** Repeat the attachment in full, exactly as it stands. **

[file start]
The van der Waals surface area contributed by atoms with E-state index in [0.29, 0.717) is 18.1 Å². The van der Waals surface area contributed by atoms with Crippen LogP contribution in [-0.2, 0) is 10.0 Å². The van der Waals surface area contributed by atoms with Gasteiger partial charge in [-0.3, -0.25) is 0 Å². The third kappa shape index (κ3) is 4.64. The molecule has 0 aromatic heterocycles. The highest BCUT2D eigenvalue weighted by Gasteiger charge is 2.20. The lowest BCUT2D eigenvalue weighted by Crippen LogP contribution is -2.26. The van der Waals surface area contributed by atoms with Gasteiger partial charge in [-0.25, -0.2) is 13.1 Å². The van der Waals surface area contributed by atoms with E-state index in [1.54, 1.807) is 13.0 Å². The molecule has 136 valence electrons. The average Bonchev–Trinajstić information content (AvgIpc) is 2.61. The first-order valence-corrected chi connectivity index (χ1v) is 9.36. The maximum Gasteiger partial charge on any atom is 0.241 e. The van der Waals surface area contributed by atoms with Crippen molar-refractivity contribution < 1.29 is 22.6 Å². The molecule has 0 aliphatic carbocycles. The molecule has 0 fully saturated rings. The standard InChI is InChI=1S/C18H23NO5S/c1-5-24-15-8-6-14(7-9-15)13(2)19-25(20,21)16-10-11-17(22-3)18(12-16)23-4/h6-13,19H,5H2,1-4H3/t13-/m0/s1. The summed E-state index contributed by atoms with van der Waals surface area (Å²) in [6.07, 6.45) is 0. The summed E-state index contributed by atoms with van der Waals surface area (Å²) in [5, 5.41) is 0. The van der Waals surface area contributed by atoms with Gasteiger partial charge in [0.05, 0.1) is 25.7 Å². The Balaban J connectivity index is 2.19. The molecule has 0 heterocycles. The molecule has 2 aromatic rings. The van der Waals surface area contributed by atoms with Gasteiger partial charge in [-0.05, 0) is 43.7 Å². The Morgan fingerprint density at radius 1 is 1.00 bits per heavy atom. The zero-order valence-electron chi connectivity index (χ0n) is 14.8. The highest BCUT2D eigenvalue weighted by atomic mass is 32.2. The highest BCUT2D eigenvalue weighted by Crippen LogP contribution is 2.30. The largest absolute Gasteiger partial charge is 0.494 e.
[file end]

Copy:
The van der Waals surface area contributed by atoms with E-state index in [0.29, 0.717) is 18.1 Å². The van der Waals surface area contributed by atoms with Crippen LogP contribution in [-0.2, 0) is 10.0 Å². The van der Waals surface area contributed by atoms with Gasteiger partial charge in [-0.3, -0.25) is 0 Å². The third kappa shape index (κ3) is 4.64. The molecule has 0 aromatic heterocycles. The highest BCUT2D eigenvalue weighted by Gasteiger charge is 2.20. The lowest BCUT2D eigenvalue weighted by Crippen LogP contribution is -2.26. The van der Waals surface area contributed by atoms with Gasteiger partial charge in [-0.25, -0.2) is 13.1 Å². The van der Waals surface area contributed by atoms with E-state index in [1.54, 1.807) is 13.0 Å². The molecule has 136 valence electrons. The average Bonchev–Trinajstić information content (AvgIpc) is 2.61. The first-order valence-corrected chi connectivity index (χ1v) is 9.36. The maximum Gasteiger partial charge on any atom is 0.241 e. The van der Waals surface area contributed by atoms with Crippen molar-refractivity contribution < 1.29 is 22.6 Å². The molecule has 0 aliphatic carbocycles. The molecule has 0 fully saturated rings. The standard InChI is InChI=1S/C18H23NO5S/c1-5-24-15-8-6-14(7-9-15)13(2)19-25(20,21)16-10-11-17(22-3)18(12-16)23-4/h6-13,19H,5H2,1-4H3/t13-/m0/s1. The summed E-state index contributed by atoms with van der Waals surface area (Å²) in [6.07, 6.45) is 0. The summed E-state index contributed by atoms with van der Waals surface area (Å²) in [5, 5.41) is 0. The van der Waals surface area contributed by atoms with Gasteiger partial charge in [0.05, 0.1) is 25.7 Å². The Balaban J connectivity index is 2.19. The molecule has 0 heterocycles. The molecule has 2 aromatic rings. The van der Waals surface area contributed by atoms with Gasteiger partial charge in [-0.05, 0) is 43.7 Å². The Morgan fingerprint density at radius 1 is 1.00 bits per heavy atom. The zero-order valence-electron chi connectivity index (χ0n) is 14.8. The highest BCUT2D eigenvalue weighted by atomic mass is 32.2. The highest BCUT2D eigenvalue weighted by Crippen LogP contribution is 2.30. The largest absolute Gasteiger partial charge is 0.494 e.